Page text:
The question is whether the fair-minded and informed observer, having considered the facts, would conclude that there was a real possibility that the tribunal was biased.

Magill -v- Porter [2001] UKHL 67 103

A breach of legitimate expectations

This is a discrete ground of judicial review where a party is given an expectation that a public body will act in a certain way. This expectation can arise from previous conduct of that body or because of express statements made by them.

For a successful legitimate expectation claim in judicial review, there must have therefore been a clear promise or evidence of regular practice made by the public body.

Breach of Human Rights

This is governed by the Human Rights Act 1998 and may give rise to a judicial review claim:

it is unlawful for a public authority to act in a way which is incompatible with a Convention right.

Section 6(1) Human Rights Act 1998

If you believe that a decision made by HMRC fulfilled any of the above criteria, you should contact our expert team now.

Is there a time limit to bring a judicial review claim?

A judicial review claim must be made promptly and in any event no later than 3 months after the grounds to make the claim arose (CPR 54.5(1)). Note that this date cannot be extended by agreement between parties.

Therefore, if you believe that you may have a claim against HMRC for judicial review, then you should seek legal advice promptly.

What are the available remedies for a Judicial Review claim?

The following are remedies which the High Court or the Upper Tribunal can provide at a judicial review hearing:

  • declaration– this is a statement made by a High Court judge which clarifies the law through stating the law as an order;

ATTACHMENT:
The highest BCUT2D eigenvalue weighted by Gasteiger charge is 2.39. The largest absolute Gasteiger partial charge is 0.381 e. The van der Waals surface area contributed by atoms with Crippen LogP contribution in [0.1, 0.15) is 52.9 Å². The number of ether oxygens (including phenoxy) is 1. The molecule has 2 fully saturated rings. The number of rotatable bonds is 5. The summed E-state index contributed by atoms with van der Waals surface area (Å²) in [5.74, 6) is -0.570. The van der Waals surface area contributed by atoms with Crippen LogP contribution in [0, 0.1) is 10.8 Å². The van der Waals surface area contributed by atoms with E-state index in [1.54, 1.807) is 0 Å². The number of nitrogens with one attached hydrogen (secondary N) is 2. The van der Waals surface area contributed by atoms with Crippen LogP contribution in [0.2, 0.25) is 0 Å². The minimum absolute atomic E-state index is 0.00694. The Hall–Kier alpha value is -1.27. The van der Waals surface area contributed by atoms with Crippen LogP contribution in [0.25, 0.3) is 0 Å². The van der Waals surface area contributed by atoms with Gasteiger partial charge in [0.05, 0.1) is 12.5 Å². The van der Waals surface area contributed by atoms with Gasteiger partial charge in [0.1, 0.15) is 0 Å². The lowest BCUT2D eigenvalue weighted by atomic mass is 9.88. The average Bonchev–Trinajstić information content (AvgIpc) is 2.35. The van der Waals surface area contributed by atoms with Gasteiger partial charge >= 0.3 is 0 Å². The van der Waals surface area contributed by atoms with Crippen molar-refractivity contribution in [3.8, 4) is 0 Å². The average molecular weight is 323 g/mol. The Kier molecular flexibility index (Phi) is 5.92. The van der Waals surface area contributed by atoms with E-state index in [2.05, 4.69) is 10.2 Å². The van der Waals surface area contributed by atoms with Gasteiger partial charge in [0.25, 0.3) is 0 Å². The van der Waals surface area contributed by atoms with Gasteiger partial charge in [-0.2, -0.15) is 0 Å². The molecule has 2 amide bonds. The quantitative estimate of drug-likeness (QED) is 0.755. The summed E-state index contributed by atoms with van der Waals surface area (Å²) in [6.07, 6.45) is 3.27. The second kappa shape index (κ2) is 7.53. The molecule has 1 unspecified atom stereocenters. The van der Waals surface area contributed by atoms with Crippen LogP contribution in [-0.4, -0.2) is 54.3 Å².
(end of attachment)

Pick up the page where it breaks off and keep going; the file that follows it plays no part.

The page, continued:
• prohibitory order – an order preventing a public body from acting beyond its powers in the future;
  • quashing order – sets aside the decision of a public body on the basis that it is invalid ;
  • an injunction – this is sought as a form of interim relief during proceedings which essentially compel a party to act or prohibit them from acting;
  • mandatory order – this is an order requiring the defendant to carry out a duty that it is obliged to do by law; or
  • damages– whilst there is no right in judicial review to claim damages for losses caused by an unlawful administrative action, it is possible to claim damages if there is another cause of action. If this established cause of action is separate to the grounds under which judicial review is sought, then damages may be a remedy the court will consider. Examples may include: breach of statutory duty, misfeasance in public office or private action in tort.

Instruct Specialist HMRC Judicial Review Solicitors

We have decades of experience in negotiating with HMRC and managing appeals against their decisions at all levels. Members of the team include qualified Tax Solicitors and Tax Barristers whom have vast experience of tax laws and first hand commercial, litigation and advocacy experience including previously working at HMRC as senior Tax Counsel.

Want legal advice from Tax Solicitors on your case?

Our simple enquiry form goes immediately to our tax litigators in Middle Temple, London. Call us on +442071830529 from 9am-6pm.